• We would welcome public debate about the issues of public policy and patients' rights raised by the programme. The trust have suggested that this should have taken place prior to broadcast. We believe this public debate will be informed following the transmission of Panorama's programme - The Hospital That Failed Women.
  • Bradford Teaching Hospitals NHS Foundation Trust has been provided with the contents of the statistical research featured in the programme. The findings have been clearly put to the trust. We are more than satisfied that the hospital have all the information they need to be able to respond publicly to the film.
  • We believe the primary responsibility for addressing concerns raised about the treatment of patients lies with Bradford Teaching Hospitals NHS Foundation Trust. Bradford have had possession of Prof Coleman's report and its findings since July 2005. The report was reviewed by Dr David Spiegelhalter - who conducted significant work in relation to the Shipman and Bristol inquiries. The hospital has had Dr David Spiegelhalter's final commentary since before Christmas. Following transmission we would be happy to discuss with the Healthcare Commission how we might help them pursue this matter.

The Lancet

The Lancet has today published a number of significant allegations about the Panorama programme, unaware of its actual contents and the considerable care that has gone into its production over many months.

With reference to the Lancet's press release we would make the following points:

  • The programme reports that by the early 1990s there was international recognition that most women who had breast conserving surgery should receive radiotherapy. (We would refer you to the National Institute of Health Consensus Statement which was published in 1990.)
  • Panorama focuses on the efforts of a medical team not one surgeon. The surgeon referred to in the Lancet was part of that team but Panorama makes clear what that surgeon - through his lawyers - says were and were not his responsibilities.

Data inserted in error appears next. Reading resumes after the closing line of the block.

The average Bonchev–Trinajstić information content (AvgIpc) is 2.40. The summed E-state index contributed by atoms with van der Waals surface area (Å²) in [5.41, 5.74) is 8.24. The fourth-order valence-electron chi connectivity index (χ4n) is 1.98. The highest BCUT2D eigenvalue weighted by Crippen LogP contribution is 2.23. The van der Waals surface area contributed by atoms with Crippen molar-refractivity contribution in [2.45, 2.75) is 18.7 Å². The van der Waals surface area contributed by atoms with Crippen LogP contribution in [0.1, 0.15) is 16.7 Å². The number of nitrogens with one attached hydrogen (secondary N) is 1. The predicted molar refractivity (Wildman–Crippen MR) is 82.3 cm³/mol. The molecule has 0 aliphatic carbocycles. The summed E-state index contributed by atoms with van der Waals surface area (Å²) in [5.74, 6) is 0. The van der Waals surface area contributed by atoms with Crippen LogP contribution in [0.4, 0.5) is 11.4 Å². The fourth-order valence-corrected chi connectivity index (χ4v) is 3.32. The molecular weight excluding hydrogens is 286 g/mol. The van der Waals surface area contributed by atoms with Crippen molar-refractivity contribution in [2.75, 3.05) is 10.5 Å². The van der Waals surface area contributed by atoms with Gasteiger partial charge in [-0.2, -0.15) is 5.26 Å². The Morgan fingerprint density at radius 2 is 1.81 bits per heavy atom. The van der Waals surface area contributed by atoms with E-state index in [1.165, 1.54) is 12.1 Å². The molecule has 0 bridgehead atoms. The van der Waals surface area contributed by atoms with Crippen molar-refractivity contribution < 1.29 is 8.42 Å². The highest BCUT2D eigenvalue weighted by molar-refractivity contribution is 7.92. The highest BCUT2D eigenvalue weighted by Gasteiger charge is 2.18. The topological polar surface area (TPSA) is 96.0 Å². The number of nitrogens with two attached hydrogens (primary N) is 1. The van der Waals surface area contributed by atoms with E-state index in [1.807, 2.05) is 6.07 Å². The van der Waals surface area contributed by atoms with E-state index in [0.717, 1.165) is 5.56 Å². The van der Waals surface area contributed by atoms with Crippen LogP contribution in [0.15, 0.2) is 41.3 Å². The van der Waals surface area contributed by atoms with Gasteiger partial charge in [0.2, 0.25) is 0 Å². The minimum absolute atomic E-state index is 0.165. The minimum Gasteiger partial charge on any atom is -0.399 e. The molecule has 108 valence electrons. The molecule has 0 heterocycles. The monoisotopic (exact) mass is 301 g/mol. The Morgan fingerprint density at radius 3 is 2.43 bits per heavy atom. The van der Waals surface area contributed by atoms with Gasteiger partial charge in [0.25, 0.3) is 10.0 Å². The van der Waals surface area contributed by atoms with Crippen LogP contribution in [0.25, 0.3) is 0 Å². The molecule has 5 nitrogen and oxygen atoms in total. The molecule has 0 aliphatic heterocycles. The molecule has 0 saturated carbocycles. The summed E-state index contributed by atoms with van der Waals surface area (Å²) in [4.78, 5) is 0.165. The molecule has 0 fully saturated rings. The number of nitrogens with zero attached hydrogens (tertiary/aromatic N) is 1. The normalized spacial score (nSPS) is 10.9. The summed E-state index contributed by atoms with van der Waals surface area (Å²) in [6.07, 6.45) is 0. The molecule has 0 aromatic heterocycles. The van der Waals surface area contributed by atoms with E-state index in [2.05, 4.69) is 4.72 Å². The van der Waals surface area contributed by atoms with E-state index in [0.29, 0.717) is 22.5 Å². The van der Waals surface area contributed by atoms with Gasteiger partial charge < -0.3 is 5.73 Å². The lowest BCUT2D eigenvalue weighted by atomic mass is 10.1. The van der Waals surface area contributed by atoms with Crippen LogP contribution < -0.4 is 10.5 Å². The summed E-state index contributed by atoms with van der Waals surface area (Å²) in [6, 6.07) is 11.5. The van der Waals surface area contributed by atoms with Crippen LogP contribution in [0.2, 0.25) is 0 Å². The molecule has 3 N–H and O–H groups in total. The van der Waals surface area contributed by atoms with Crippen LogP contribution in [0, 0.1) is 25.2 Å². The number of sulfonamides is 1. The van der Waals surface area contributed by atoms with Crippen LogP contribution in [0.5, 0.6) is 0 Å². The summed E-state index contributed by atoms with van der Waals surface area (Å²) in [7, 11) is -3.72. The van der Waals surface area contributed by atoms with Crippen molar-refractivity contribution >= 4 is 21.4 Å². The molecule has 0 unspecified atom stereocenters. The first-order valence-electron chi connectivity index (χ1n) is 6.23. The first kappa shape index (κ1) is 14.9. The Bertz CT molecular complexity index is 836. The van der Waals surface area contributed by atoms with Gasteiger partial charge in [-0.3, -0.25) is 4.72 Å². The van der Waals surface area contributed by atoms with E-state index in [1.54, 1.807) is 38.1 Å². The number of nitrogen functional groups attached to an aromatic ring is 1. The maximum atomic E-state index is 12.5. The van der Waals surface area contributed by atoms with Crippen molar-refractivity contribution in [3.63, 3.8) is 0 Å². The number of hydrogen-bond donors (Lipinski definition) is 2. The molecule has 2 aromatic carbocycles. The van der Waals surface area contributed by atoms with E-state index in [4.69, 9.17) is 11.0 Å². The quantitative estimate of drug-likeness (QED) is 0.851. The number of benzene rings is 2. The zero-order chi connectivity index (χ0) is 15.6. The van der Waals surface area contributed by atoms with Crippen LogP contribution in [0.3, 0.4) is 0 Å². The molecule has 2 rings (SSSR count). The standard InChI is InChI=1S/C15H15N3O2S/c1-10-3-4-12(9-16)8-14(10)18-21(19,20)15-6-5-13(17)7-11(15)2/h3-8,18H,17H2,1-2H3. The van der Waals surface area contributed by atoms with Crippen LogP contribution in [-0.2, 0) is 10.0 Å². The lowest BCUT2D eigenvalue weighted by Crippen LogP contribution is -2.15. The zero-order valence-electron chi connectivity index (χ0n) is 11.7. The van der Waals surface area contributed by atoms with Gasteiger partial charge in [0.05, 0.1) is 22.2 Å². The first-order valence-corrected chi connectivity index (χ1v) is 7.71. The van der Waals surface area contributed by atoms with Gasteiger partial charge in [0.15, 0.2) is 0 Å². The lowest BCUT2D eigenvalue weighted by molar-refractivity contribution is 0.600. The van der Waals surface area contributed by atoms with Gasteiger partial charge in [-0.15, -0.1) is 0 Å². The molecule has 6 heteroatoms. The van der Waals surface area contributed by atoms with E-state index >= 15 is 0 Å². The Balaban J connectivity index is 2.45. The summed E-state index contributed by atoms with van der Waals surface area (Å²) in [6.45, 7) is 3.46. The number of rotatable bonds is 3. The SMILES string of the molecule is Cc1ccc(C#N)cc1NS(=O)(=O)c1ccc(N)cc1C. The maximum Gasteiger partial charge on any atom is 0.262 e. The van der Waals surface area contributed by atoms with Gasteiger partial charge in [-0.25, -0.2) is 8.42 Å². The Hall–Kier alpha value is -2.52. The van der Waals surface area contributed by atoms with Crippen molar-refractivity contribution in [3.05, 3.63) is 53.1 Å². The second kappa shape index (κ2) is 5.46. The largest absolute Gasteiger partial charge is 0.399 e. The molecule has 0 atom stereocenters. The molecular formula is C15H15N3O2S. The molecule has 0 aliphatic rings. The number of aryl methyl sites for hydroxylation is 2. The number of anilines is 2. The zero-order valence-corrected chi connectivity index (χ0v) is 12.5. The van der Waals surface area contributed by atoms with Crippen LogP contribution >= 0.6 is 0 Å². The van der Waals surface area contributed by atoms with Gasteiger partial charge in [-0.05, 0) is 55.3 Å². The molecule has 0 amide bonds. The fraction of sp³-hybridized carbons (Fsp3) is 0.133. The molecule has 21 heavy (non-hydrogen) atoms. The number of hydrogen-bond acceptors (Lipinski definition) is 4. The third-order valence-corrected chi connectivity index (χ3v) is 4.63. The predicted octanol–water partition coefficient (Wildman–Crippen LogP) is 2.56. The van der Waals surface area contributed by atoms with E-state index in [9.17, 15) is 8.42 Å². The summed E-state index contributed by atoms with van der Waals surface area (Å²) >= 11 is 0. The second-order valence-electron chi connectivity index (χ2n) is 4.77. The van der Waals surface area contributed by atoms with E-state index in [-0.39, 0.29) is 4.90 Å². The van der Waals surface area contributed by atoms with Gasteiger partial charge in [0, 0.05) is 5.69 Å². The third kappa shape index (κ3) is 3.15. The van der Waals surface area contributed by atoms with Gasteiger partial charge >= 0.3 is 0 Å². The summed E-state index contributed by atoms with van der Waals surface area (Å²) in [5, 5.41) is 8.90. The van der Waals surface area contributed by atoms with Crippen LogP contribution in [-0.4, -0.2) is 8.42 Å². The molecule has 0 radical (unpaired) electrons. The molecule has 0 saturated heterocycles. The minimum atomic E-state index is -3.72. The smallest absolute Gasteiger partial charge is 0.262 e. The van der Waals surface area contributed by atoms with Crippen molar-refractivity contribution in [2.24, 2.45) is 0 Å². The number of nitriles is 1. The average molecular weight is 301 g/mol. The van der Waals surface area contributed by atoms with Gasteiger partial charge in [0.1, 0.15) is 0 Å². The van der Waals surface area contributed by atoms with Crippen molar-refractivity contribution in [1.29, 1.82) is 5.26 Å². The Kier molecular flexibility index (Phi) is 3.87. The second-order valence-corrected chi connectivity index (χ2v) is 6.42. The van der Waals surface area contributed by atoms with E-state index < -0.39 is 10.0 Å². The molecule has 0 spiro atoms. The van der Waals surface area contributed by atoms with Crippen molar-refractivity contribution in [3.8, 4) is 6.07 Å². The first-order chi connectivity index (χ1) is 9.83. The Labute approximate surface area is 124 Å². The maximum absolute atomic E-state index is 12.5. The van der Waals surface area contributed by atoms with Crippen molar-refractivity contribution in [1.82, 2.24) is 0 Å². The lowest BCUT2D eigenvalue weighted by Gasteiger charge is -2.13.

• Professor Coleman's report has been reviewed by Dr David Spiegelhalter who advised both the Shipman and Bristol Heart inquiries. Dr Spiegelhalter tells the programme that he does not regard Prof Coleman's report as "bad science" as the hospital and Sheldon contend. Dr Spiegalhalter who has since seen Sheldon's review has since told Panorama that he regards Prof Coleman's report as a good job on the data available and "comparable to the analysis carried out for the Bristol and Shipman inquiries". Dr David Spiegalhalter agreed that the hospital had low radiotherapy referral rates (as part of BCS) and was an "outlier" until the late 1990s.
  • The programme reports that mortality data alone cannot be used to make definitive judgements about the quality of medical care but that it does provide leads to follow up. The programme draws no conclusion that excess mortality was caused by low radiotherapy rates. It is worth pointing out that the hospital have only ever provided Panorama with extracts of a letter from Professor Richard Lilford. Dr David Spiegalhalter said that there was evidence of excess mortality but it is this that he said needed to be treated cautiously.

Finally, we can all agree with the hospital's sentiment that the data we are now putting into the public domain should not be the "endpoint in investigating quality of care".

Panorama: The Hospital That Failed Women was on BBC One on Sunday 2 April 2006.